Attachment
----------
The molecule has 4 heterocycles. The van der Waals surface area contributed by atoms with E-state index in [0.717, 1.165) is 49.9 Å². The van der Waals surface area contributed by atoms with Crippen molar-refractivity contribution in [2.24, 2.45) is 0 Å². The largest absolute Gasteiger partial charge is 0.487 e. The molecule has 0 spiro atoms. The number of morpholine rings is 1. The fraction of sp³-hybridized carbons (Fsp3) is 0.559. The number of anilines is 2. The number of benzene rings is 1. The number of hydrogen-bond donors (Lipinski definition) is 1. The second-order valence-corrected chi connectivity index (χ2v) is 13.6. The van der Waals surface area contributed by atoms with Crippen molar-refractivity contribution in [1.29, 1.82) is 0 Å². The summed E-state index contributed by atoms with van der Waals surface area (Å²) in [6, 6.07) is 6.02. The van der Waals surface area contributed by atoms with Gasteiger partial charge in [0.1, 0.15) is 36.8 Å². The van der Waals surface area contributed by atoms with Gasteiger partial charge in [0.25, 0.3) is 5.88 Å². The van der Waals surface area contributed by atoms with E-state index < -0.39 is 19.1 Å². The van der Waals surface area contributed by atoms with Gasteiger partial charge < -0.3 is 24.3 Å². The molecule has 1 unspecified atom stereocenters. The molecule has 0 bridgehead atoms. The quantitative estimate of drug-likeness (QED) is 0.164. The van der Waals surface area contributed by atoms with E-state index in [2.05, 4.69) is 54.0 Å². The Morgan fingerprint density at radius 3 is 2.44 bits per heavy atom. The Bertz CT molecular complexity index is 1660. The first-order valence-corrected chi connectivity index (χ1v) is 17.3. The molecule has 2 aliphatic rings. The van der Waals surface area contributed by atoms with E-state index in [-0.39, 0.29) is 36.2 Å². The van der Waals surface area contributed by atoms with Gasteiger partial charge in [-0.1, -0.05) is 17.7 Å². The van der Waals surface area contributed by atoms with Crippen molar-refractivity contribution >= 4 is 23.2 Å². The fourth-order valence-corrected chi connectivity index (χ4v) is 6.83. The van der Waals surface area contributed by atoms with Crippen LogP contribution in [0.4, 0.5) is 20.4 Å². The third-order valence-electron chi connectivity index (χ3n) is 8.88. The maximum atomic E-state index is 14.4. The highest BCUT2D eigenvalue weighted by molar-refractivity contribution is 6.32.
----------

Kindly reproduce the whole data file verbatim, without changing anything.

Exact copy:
The molecule has 4 heterocycles. The van der Waals surface area contributed by atoms with E-state index in [0.717, 1.165) is 49.9 Å². The van der Waals surface area contributed by atoms with Crippen molar-refractivity contribution in [2.24, 2.45) is 0 Å². The largest absolute Gasteiger partial charge is 0.487 e. The molecule has 0 spiro atoms. The number of morpholine rings is 1. The fraction of sp³-hybridized carbons (Fsp3) is 0.559. The number of anilines is 2. The number of benzene rings is 1. The number of hydrogen-bond donors (Lipinski definition) is 1. The second-order valence-corrected chi connectivity index (χ2v) is 13.6. The van der Waals surface area contributed by atoms with Crippen molar-refractivity contribution in [1.29, 1.82) is 0 Å². The summed E-state index contributed by atoms with van der Waals surface area (Å²) in [6, 6.07) is 6.02. The van der Waals surface area contributed by atoms with Gasteiger partial charge in [0.1, 0.15) is 36.8 Å². The van der Waals surface area contributed by atoms with Gasteiger partial charge in [0.25, 0.3) is 5.88 Å². The van der Waals surface area contributed by atoms with E-state index < -0.39 is 19.1 Å². The van der Waals surface area contributed by atoms with Gasteiger partial charge < -0.3 is 24.3 Å². The molecule has 1 unspecified atom stereocenters. The molecule has 0 bridgehead atoms. The quantitative estimate of drug-likeness (QED) is 0.164. The van der Waals surface area contributed by atoms with E-state index in [2.05, 4.69) is 54.0 Å². The Morgan fingerprint density at radius 3 is 2.44 bits per heavy atom. The Bertz CT molecular complexity index is 1660. The first-order valence-corrected chi connectivity index (χ1v) is 17.3. The molecule has 2 aliphatic rings. The van der Waals surface area contributed by atoms with E-state index in [-0.39, 0.29) is 36.2 Å². The van der Waals surface area contributed by atoms with Gasteiger partial charge in [-0.1, -0.05) is 17.7 Å². The van der Waals surface area contributed by atoms with Crippen molar-refractivity contribution >= 4 is 23.2 Å². The fourth-order valence-corrected chi connectivity index (χ4v) is 6.83. The van der Waals surface area contributed by atoms with Crippen LogP contribution in [0.4, 0.5) is 20.4 Å². The third-order valence-electron chi connectivity index (χ3n) is 8.88. The maximum atomic E-state index is 14.4. The highest BCUT2D eigenvalue weighted by molar-refractivity contribution is 6.32.